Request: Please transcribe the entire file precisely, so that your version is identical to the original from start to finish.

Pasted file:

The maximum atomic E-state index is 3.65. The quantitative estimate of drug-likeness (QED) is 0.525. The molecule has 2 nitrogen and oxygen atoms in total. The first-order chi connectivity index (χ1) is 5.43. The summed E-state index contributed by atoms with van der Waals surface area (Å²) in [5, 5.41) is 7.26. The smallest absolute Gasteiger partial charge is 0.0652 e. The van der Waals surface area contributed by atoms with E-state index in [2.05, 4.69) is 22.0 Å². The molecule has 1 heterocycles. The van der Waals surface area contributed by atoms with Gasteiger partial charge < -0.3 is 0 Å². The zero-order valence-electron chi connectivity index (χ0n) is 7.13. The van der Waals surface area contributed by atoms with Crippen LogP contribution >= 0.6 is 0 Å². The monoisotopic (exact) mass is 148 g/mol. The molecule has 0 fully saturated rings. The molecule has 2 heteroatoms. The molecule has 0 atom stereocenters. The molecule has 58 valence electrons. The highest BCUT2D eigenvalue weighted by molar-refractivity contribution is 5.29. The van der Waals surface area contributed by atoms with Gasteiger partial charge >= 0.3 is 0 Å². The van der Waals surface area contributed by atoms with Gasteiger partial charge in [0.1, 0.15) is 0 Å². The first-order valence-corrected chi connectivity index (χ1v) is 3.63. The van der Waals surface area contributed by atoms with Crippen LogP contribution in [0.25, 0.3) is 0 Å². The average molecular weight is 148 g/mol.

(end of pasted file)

The maximum atomic E-state index is 3.65. The quantitative estimate of drug-likeness (QED) is 0.525. The molecule has 2 nitrogen and oxygen atoms in total. The first-order chi connectivity index (χ1) is 5.43. The summed E-state index contributed by atoms with van der Waals surface area (Å²) in [5, 5.41) is 7.26. The smallest absolute Gasteiger partial charge is 0.0652 e. The van der Waals surface area contributed by atoms with E-state index in [2.05, 4.69) is 22.0 Å². The molecule has 1 heterocycles. The van der Waals surface area contributed by atoms with Gasteiger partial charge < -0.3 is 0 Å². The zero-order valence-electron chi connectivity index (χ0n) is 7.13. The van der Waals surface area contributed by atoms with Crippen LogP contribution >= 0.6 is 0 Å². The monoisotopic (exact) mass is 148 g/mol. The molecule has 0 fully saturated rings. The molecule has 2 heteroatoms. The molecule has 0 atom stereocenters. The molecule has 58 valence electrons. The highest BCUT2D eigenvalue weighted by molar-refractivity contribution is 5.29. The van der Waals surface area contributed by atoms with Gasteiger partial charge >= 0.3 is 0 Å². The van der Waals surface area contributed by atoms with Gasteiger partial charge in [0.1, 0.15) is 0 Å². The first-order valence-corrected chi connectivity index (χ1v) is 3.63. The van der Waals surface area contributed by atoms with Crippen LogP contribution in [0.25, 0.3) is 0 Å². The average molecular weight is 148 g/mol.